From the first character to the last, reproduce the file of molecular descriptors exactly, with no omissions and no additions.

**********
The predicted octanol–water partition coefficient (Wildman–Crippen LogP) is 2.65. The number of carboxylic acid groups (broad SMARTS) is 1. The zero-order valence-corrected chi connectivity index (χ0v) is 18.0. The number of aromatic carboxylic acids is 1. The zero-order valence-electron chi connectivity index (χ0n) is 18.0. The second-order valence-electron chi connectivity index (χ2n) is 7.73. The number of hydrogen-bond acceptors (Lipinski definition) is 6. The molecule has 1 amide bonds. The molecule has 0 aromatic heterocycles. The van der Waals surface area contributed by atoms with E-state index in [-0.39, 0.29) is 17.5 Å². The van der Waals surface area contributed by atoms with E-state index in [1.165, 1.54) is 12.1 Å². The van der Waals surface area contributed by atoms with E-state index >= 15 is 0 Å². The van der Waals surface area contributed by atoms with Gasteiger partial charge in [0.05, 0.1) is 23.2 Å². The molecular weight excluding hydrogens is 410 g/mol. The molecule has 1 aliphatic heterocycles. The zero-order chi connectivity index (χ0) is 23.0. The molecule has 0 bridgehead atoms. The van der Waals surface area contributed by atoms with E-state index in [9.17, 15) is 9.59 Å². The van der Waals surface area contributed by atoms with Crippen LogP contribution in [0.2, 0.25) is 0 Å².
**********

The predicted octanol–water partition coefficient (Wildman–Crippen LogP) is 2.65. The number of carboxylic acid groups (broad SMARTS) is 1. The zero-order valence-corrected chi connectivity index (χ0v) is 18.0. The number of aromatic carboxylic acids is 1. The zero-order valence-electron chi connectivity index (χ0n) is 18.0. The second-order valence-electron chi connectivity index (χ2n) is 7.73. The number of hydrogen-bond acceptors (Lipinski definition) is 6. The molecule has 1 amide bonds. The molecule has 0 aromatic heterocycles. The van der Waals surface area contributed by atoms with E-state index in [-0.39, 0.29) is 17.5 Å². The van der Waals surface area contributed by atoms with E-state index in [1.165, 1.54) is 12.1 Å². The van der Waals surface area contributed by atoms with E-state index >= 15 is 0 Å². The van der Waals surface area contributed by atoms with Gasteiger partial charge in [0.05, 0.1) is 23.2 Å². The molecular weight excluding hydrogens is 410 g/mol. The molecule has 1 aliphatic heterocycles. The zero-order chi connectivity index (χ0) is 23.0. The molecule has 0 bridgehead atoms. The van der Waals surface area contributed by atoms with E-state index in [9.17, 15) is 9.59 Å². The van der Waals surface area contributed by atoms with Crippen LogP contribution in [0.2, 0.25) is 0 Å².